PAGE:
Three from Houston area charged in federal court for having more than three pounds of fentanyl in Toledo
Three people from the Houston area were charged in federal court after authorities arrested them in Toledo with what is believed to be more than three pounds of fentanyl.
Anthony Robinson, 32, Barbera Wilson, 21, and Darrius Lewis, 29, were each charged with conspiracy possess with intent to distribute controlled substances.
On Tuesday night, Robinson and Wilson traveled from a Red Roof Inn to the United States Post Office on Bancroft in Toledo, where Robinson and Wilson attempted to mail one kilogram of suspected fentanyl. The drugs were wrapped in multiple layers of heat-sealed plastic bags. The drugs field tested positive for fentanyl, according to an affidavit filed in federal court.
Agents then obtained search warrants for the Red Roof Inn rooms where the defendants were staying. All three were arrested at the motel and a search of their rooms discovered an additional half-kilogram of suspected fentanyl, as well as approximately $8,018 in cash, according to the affidavit.
“The fentanyl seized last night is enough to kill everyone in Toledo several times over," said U.S. Attorney Justin Herdman. "This is a great example of law enforcement working together to make our community safer."
“Fentanyl is a dangerous synthetic opioid with deadly consequences for users and those in law enforcement,” said Homeland Security Investigations Special Agent in Charge Steve Francis. “This significant seizure clearly demonstrates HSI’s resolve to combatting the ongoing epidemic affecting Ohio, which we redoubled last week by pledging increased resources in the state.”
“Individuals from out of state who think they can come into Ohio to traffic drugs undetected should know that we have task forces like this one across the state whose mission is to find you, seize your drugs, and stop you from profiting off of Ohioans who are suffering from addiction," said Ohio Attorney General Mike DeWine. "It took this task force less than a day and a half to identify these suspects and intercept the package of deadly fentanyl before it left the post office. I commend task force members for their swift work."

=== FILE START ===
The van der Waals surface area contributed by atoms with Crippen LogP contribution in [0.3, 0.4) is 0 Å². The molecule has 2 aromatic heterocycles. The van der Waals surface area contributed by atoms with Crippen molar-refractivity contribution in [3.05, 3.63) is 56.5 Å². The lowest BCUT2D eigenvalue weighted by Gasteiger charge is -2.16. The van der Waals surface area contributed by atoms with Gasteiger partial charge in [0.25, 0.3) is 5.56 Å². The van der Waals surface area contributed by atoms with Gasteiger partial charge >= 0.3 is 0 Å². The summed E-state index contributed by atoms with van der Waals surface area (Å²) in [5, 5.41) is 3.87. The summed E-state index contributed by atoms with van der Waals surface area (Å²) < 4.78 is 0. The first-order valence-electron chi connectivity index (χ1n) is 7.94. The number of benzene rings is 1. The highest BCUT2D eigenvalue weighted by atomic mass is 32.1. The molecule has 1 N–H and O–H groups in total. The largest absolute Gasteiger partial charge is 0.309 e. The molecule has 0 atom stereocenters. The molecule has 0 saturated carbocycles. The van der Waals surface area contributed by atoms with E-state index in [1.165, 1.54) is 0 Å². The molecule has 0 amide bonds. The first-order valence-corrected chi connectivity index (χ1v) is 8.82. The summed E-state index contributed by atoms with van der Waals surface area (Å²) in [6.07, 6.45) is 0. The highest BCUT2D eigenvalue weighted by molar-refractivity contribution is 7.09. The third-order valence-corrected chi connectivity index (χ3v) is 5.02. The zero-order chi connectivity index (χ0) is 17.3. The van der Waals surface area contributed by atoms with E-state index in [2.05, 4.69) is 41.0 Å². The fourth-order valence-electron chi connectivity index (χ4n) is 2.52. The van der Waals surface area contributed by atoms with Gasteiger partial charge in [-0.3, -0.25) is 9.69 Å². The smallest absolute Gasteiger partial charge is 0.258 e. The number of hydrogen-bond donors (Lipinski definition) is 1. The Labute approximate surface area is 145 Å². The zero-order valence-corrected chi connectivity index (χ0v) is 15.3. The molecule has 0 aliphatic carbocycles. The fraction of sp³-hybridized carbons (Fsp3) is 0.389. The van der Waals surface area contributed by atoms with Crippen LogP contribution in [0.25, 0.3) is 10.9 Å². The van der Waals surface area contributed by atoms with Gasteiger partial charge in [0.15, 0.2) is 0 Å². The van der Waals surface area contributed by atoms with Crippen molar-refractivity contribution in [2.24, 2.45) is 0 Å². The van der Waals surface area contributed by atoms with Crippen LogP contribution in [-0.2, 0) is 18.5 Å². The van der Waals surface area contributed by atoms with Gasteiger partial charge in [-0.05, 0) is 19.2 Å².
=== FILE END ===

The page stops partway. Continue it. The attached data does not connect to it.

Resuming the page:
“This arrest should show that the Toledo Police Department, with our local, state, and federal law enforcement partners will continue to work diligently and aggressively to keep Toledo’s streets free from this poison,” said Toledo Police Chief George Kral. “I commend those dedicated investigators who were involved in this large seizure and arrests. God only knows how many lives have been saved, and subsidiary crimes avoided, because of these dedicated men and women. I sincerely hope anyone considering committing illegal activity in Toledo will reconsider doing so.”
The case is being prosecuted by Assistant U.S. Attorney Alissa M. Sterling following an investigation by the the Toledo Bulk Cash Smuggling Task Force, which consists of representatives of the Toledo Police Department, U.S. Homeland Security Investigations, U.S. Border Patrol, the Lucas County Prosecutor's Office, and the U.S. Attorney's Office for the Northern District of Ohio.
If convicted, the defendant’s sentence will be determined by the Court after review of factors unique to this case, including the defendant’s prior criminal record, if any, the defendant’s role in the offense and the characteristics of the violations. In all cases, the sentence will not exceed the statutory maximum and, in most cases, it will be less than the maximum.
A charge is not evidence of guilt. A defendant is entitled to a fair trial in which it will be the government's burden to prove guilt beyond a reasonable doubt.